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Unlike its thriving peers, KB Home (NYSE: KBH ) seems to have missed the memo that the housing market is recovering. While the company's CEO Jeffrey Mezger said that "the fundamentals of the current housing recovery are firmly in place," that alone may not generate huge returns for KB's shareholders.
This number could hurt future earnings
Sometimes it makes sense for a company to take on debt to take advantage of growth opportunities. For example, KB Home's competitor Lennar (NYSE: LEN ) increased its long-term debt by 26% year over year. In part because of this debt increase, Lennar's debt-to-equity ratio sits at 1.3. However, Lennar also reported significant growth in the current quarter.
On the other side of the coin, PulteGroup (NYSE: PHM ) actually cut its debt over the last year, and carries one of the industry's lowest debt-to-equity ratios at 0.5.
By contrast, KB Home increased its net long-term debt by 26%, and the company's debt-to-equity is much higher than its peers at 3.89.
So the first reason it might be time to sell KB Home is the company's use of long-term debt. While debt being used toward future growth is good, in two of the last four quarters, KB Home reported negative net earnings, in large part because of the company's interest expense. Just as an example, in May of this year, KB Home reported $10 million in operating earnings, yet had to pay $14 million in interest expense. With the company increasing its debt load, if KB Home doesn't report significant growth, future earnings could be challenged.
Higher debt for this?
One way to measure the future growth potential of a homebuilder is by looking at its backlog growth. If the company's contracts all are completed, this backlog becomes future earnings. Of the three companies we've looked at, Lennar reported significant growth while PulteGroup and KB Home reported much weaker results.
With increased demand across the housing industry, it has been pretty common for homebuilders to see increased prices. Since this is an industry tailwind, it makes more sense to look at unit growth. KB Home and the competitors we've looked at all compete in the same price range of around $300,000. Since their average prices are similar, unit growth should be a better measure of which company is showing real organic growth.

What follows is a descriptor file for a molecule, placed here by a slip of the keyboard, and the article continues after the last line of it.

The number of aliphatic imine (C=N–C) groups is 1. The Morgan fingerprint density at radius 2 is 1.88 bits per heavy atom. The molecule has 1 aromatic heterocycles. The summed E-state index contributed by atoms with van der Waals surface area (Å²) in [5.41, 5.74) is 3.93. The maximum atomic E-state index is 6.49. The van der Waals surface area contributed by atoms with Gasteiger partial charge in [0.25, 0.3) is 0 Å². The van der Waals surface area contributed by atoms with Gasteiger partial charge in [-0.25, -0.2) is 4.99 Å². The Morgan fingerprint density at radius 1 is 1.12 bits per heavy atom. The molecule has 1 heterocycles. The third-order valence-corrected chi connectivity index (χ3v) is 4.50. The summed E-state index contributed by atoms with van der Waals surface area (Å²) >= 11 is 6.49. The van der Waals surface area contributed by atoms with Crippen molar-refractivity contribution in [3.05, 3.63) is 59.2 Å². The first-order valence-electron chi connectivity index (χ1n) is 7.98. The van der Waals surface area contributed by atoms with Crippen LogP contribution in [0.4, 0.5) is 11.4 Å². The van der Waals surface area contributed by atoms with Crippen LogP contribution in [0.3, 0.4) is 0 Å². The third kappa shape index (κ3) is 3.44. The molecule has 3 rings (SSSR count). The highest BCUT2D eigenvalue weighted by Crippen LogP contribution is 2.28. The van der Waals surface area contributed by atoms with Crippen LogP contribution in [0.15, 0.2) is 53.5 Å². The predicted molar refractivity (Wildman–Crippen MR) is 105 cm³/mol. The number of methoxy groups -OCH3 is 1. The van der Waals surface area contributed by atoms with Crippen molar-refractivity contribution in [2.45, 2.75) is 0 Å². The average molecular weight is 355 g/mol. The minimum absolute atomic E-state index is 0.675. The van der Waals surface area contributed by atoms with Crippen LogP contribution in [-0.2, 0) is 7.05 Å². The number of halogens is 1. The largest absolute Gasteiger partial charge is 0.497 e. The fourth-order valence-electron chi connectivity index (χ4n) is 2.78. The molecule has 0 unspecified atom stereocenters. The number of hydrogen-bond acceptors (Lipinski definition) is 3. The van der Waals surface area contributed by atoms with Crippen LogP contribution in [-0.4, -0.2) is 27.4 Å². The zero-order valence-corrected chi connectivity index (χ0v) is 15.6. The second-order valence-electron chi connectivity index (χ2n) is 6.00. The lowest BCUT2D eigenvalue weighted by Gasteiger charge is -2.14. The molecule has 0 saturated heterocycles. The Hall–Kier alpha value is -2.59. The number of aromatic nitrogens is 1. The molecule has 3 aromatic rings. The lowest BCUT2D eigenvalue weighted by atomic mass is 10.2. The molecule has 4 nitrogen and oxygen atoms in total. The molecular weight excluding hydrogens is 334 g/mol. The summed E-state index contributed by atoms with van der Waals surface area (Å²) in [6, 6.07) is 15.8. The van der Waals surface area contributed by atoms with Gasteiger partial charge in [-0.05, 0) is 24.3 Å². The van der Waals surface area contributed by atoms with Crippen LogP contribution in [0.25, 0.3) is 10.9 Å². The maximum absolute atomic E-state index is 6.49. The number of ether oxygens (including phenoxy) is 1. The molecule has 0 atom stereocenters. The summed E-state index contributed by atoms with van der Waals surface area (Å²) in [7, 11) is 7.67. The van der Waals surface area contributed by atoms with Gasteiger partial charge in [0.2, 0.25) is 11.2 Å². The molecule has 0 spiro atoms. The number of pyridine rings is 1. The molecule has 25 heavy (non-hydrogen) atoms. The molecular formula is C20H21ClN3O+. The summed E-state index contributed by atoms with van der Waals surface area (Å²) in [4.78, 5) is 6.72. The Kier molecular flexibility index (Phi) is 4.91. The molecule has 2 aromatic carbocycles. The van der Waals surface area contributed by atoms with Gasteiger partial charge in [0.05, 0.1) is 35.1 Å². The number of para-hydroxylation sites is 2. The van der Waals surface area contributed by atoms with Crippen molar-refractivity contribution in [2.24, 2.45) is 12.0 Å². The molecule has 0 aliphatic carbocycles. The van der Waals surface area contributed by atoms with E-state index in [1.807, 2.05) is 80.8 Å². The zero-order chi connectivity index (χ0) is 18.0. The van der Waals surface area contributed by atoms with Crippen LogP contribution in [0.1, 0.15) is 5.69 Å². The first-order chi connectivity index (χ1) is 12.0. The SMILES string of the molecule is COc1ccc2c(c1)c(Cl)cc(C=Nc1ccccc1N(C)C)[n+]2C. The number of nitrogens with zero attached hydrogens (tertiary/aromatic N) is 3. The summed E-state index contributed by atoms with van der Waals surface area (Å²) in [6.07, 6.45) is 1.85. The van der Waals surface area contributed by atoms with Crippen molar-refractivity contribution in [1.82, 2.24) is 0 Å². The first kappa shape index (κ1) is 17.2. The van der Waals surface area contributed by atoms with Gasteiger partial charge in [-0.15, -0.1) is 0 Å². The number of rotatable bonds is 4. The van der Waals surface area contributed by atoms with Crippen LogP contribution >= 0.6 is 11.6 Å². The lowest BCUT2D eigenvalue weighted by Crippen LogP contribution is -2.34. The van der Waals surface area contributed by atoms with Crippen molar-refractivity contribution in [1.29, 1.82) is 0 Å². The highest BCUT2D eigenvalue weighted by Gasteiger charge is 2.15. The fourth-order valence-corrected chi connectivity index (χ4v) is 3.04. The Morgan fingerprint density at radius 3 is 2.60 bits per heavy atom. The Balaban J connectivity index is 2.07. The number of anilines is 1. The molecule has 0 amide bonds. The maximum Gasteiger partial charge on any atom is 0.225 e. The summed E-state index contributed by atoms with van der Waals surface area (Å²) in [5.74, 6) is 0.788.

Thus, the second reason to sell KB Home is the company's weak-looking backlog growth. In the most recent quarter, Lennar reported annual unit growth in its backlog of 32%. But PulteGroup reported a 2% decline, and KB Home did even worse, with a 3% unit decline on a year-over-year basis.
If KB Home is showing a unit decline in its backlog, why take on more debt to produce these results?
KB Home's future in one number
The third reason investors need to look at selling KB Home is painfully obvious. In any business, a lot of cancelled orders are bad for business. While some cancellations in new home contracts are understandable, a high cancellation rate could indicate some problem with the company's way of doing business.
If there is one number that should worry KB Home investors, it's the company's 33% cancellation rate. To say that this level of cancellations is too high is a massive understatement. With negative unit growth of 3% and a 33% cancellation rate, KB Home needs to show investors that it can generate real growth and must cut the number of cancelled contracts.
PulteGroup and Lennar reported cancellation rates of 18%. With a cancellation rate that is 45% less than KB Home, investors would be right to consider looking to substitute either of these companies for this troubled homebuilder. When you consider that both of these companies also reported stronger backlog growth, it's tough to recommend keeping KB Home.
To be blunt, KB Home shareholders seem to be operating under several delusions. The company is reporting sub-par backlog growth relative to its peers. Second, the company is losing more of these contracts because of its high cancellation rate.
Last but not least, KB Home is taking on more debt and risking the company's future earnings on more interest. It's one thing to believe that a company will do well in the future, it's something else to entirely ignore the facts. KB Home isn't doing well, and the company's results argue for more trouble in the future.